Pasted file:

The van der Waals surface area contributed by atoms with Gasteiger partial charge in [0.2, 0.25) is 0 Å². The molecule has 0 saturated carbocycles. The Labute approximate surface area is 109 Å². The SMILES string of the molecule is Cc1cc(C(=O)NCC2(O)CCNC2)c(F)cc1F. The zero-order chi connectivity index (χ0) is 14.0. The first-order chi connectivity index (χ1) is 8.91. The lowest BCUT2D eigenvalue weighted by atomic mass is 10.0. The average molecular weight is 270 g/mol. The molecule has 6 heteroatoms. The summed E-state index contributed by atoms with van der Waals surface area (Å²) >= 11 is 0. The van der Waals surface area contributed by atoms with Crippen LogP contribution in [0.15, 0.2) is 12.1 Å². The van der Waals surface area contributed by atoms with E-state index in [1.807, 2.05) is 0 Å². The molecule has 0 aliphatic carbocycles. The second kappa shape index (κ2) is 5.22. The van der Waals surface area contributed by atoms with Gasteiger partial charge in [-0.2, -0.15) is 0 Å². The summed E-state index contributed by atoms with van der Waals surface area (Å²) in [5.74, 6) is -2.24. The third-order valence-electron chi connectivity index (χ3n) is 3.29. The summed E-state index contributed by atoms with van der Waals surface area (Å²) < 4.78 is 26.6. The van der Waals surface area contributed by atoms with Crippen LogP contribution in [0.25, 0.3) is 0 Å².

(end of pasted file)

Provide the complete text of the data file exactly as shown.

The van der Waals surface area contributed by atoms with Gasteiger partial charge in [0.2, 0.25) is 0 Å². The molecule has 0 saturated carbocycles. The Labute approximate surface area is 109 Å². The SMILES string of the molecule is Cc1cc(C(=O)NCC2(O)CCNC2)c(F)cc1F. The zero-order chi connectivity index (χ0) is 14.0. The first-order chi connectivity index (χ1) is 8.91. The lowest BCUT2D eigenvalue weighted by atomic mass is 10.0. The average molecular weight is 270 g/mol. The molecule has 6 heteroatoms. The summed E-state index contributed by atoms with van der Waals surface area (Å²) >= 11 is 0. The van der Waals surface area contributed by atoms with Crippen LogP contribution in [0.15, 0.2) is 12.1 Å². The van der Waals surface area contributed by atoms with E-state index in [1.807, 2.05) is 0 Å². The molecule has 0 aliphatic carbocycles. The second kappa shape index (κ2) is 5.22. The van der Waals surface area contributed by atoms with Gasteiger partial charge in [-0.2, -0.15) is 0 Å². The summed E-state index contributed by atoms with van der Waals surface area (Å²) in [5.74, 6) is -2.24. The third-order valence-electron chi connectivity index (χ3n) is 3.29. The summed E-state index contributed by atoms with van der Waals surface area (Å²) < 4.78 is 26.6. The van der Waals surface area contributed by atoms with Crippen LogP contribution in [0.25, 0.3) is 0 Å².